Supportive psychotherapy

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Supportive psychotherapy is a psychotherapeutic approach that integrates psychodynamic, cognitive-behavioral, and interpersonal conceptual models and techniques.[1] The objective of the therapist is to reinforce the patient's healthy and adaptive patterns of thought behaviors in order to reduce the intrapsychic conflicts that produce symptoms of mental disorders. Unlike in psychoanalysis, in which the analyst works to maintain a neutral demeanor as a "blank canvas" for transference, in supportive therapy the therapist engages in a fully emotional, encouraging, and supportive relationship with the patient as a method of furthering healthy defense mechanisms, especially in the context of interpersonal relationships. This therapy has been used for patients suffering from severe cases of addiction as well as Bulimia Nervosa, stress and other mental illnesses.[2] Trust is very important between patients and the doctors to help patients get better treatment effect.[3] Recent studies suggest that genetics, animal studies and neuroscience may have an impact or play a role in supportive psychotherapy. [4]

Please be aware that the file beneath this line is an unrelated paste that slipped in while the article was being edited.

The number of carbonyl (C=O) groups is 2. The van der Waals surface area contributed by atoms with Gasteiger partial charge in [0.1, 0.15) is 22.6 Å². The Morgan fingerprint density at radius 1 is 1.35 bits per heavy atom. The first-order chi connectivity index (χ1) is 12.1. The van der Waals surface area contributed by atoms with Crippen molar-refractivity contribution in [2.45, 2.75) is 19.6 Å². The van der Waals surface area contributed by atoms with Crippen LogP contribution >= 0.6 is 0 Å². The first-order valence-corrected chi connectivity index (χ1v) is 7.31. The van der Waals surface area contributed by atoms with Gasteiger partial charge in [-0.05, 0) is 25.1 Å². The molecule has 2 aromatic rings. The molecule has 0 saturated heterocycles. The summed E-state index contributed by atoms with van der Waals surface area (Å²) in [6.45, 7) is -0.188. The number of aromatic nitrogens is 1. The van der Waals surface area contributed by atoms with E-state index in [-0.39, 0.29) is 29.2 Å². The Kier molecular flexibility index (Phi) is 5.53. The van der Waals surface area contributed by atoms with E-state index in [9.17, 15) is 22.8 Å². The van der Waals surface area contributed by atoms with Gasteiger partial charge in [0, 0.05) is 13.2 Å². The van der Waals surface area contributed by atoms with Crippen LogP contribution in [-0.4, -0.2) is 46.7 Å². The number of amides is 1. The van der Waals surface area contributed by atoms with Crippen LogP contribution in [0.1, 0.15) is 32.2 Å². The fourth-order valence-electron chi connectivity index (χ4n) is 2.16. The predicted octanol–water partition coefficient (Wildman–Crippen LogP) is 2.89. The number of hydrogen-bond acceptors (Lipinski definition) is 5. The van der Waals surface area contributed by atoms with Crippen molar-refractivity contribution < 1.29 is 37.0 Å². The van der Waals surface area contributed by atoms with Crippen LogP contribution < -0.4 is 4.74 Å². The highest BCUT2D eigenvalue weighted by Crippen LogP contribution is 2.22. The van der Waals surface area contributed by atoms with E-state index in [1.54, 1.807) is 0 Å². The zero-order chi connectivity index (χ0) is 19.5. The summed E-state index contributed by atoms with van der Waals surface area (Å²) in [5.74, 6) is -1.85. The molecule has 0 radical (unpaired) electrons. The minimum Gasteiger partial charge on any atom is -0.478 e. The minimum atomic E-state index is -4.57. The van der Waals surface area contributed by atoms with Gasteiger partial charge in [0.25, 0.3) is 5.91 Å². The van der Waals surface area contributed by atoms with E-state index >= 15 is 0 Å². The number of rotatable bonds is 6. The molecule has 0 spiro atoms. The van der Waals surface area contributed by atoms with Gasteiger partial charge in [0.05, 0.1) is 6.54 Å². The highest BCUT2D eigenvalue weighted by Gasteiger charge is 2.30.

Main uses[edit]

As initial-therapy, to be reduced and not to be prolonged, used in situations or periods where there is a lack of means for: systematic approach, behaviorism. Examples of such situations:

  • critical negotiations
  • volatile but unavoidable everyday life or decisive situations
  • compromises (to introduce at least minimal operational, efficient relationship conditions) in long term, engaged relationships, based on lasting agreements

Internet-based supportive psychotherapy[edit]

A type of supportive psychotherapy that is characterized by having an two hour initial meeting between the client and therapist, and periodic and occasional study conducted by therapist through the contact of email and telephone. It is being criticized for its effectiveness as it lacks direct human contact.[5]

See also[edit]


  1. ^ Winston, Arnold; Richard N. Rosenthal; & Henry Pinsker. Introduction to Supportive Psychotherapy. Washington, D.C., American Psychiatric Publishing, 2004.
  2. ^ Werman, David S. The Practice of Supportive Psychotherapy. New York, New York, Psychology Press, 1984.
  3. ^
  4. ^ Appelbaum, Ann (2008). "Supportive Psychotherapy for Borderline Patients". Social Work in Mental Health 6: 145–155. 
  5. ^ Litz B.T., Engel C.C., Bryant R.A., Papa A. (2007) A randomized, controlled proof-of-concept trial of an Internet-based, therapist-assisted self-management treatment for posttraumatic stress disorder. Am J Psychiatry 2007; 164:1676–1683